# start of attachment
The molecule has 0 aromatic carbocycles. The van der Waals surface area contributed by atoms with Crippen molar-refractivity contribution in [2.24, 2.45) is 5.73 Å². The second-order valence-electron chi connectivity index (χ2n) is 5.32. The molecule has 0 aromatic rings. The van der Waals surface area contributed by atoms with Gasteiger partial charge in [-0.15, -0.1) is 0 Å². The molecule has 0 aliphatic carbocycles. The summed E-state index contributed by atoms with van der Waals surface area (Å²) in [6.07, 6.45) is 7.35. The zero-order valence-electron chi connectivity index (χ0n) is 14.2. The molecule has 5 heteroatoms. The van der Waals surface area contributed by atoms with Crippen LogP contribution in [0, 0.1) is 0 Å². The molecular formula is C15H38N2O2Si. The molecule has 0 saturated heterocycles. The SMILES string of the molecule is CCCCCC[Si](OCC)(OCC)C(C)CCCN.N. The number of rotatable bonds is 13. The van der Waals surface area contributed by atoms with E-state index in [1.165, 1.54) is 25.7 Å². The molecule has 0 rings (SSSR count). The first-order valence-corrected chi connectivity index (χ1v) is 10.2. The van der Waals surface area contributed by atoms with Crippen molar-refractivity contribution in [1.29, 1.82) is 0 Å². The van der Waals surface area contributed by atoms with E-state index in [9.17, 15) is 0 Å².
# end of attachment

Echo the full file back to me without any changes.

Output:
The molecule has 0 aromatic carbocycles. The van der Waals surface area contributed by atoms with Crippen molar-refractivity contribution in [2.24, 2.45) is 5.73 Å². The second-order valence-electron chi connectivity index (χ2n) is 5.32. The molecule has 0 aromatic rings. The van der Waals surface area contributed by atoms with Gasteiger partial charge in [-0.15, -0.1) is 0 Å². The molecule has 0 aliphatic carbocycles. The summed E-state index contributed by atoms with van der Waals surface area (Å²) in [6.07, 6.45) is 7.35. The zero-order valence-electron chi connectivity index (χ0n) is 14.2. The molecule has 5 heteroatoms. The van der Waals surface area contributed by atoms with Crippen LogP contribution in [0, 0.1) is 0 Å². The molecular formula is C15H38N2O2Si. The molecule has 0 saturated heterocycles. The SMILES string of the molecule is CCCCCC[Si](OCC)(OCC)C(C)CCCN.N. The number of rotatable bonds is 13. The van der Waals surface area contributed by atoms with E-state index in [1.165, 1.54) is 25.7 Å². The molecule has 0 rings (SSSR count). The first-order valence-corrected chi connectivity index (χ1v) is 10.2. The van der Waals surface area contributed by atoms with Crippen molar-refractivity contribution in [1.29, 1.82) is 0 Å². The van der Waals surface area contributed by atoms with E-state index in [9.17, 15) is 0 Å².